The Printing Revolution in Early Modern Europe
Edition 2 Revised edition
Publication Date 1 Jan 2005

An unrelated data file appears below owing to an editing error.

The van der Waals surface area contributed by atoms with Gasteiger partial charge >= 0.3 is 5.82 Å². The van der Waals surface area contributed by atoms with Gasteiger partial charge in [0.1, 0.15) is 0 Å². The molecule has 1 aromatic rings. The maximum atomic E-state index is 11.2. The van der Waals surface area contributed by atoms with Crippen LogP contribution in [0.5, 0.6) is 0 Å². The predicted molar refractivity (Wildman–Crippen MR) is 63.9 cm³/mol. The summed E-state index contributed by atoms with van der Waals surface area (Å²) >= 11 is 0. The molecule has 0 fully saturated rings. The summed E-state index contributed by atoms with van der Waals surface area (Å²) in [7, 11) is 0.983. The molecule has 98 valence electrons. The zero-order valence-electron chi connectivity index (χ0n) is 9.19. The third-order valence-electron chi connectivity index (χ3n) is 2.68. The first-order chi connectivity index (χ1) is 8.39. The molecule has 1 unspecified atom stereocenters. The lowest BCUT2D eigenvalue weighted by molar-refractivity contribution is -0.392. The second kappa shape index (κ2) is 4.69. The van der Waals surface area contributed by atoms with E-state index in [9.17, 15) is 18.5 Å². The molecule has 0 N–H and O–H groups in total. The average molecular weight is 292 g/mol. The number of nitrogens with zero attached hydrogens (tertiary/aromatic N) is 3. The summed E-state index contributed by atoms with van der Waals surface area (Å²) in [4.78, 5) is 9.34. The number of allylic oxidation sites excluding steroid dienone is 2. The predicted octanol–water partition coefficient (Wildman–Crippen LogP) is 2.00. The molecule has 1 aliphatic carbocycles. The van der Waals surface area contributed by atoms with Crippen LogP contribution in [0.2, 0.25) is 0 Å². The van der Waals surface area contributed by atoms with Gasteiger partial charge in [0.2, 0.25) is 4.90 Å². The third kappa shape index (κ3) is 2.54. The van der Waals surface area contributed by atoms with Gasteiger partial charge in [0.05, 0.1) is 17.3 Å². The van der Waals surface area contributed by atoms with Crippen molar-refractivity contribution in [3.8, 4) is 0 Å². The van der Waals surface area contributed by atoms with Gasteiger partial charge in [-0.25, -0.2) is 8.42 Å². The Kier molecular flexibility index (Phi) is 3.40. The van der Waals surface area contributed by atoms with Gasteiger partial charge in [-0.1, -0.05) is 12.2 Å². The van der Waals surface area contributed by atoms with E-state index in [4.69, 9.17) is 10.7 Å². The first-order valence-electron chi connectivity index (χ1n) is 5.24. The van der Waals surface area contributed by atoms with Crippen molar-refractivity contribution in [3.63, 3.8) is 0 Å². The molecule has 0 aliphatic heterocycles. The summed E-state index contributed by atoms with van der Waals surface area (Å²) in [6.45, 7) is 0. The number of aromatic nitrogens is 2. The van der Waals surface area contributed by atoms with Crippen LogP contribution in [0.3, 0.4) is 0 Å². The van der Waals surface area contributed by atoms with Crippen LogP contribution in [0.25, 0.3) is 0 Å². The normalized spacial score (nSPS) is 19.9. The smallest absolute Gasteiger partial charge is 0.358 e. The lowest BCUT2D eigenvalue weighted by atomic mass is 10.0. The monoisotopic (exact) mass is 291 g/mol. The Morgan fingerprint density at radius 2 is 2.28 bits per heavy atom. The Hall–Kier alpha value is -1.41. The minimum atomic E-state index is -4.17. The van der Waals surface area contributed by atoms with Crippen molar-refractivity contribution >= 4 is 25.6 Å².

OverviewWhat difference did printing make? Although the importance of the advent of printing for the Western world has long been recognized, it was Elizabeth Eisenstein, in her monumental, two-volume work, The Printing Press as an Agent of Change, who provided the first full-scale treatment of the subject. This illustrated and abridged edition gives a stimulating survey of the communications revolution of the fifteenth century. After summarizing the initial changes introduce by the establishment of printing shops, it goes on to discuss how printing effected three major cultural movements: the Renaissance, the Reformation, and the rise of modern science. Specific examples show how the use of the new presses enabled churchmen, scholars, and craftsmen to move beyond the limits hand copying had imposed and thus to pose new challenges to traditional institutions. This new edition includes a new essay where Eisenstein discusses numerous recent controversies provoked by the first edition and reaffirms the thesis that the advent of printing entailed a communications revolution. Fully-illustrated and annotated, the book argues that the cumulative processes set in motion with the advent of printing are likely to persist despite the recent development of new communications technologies.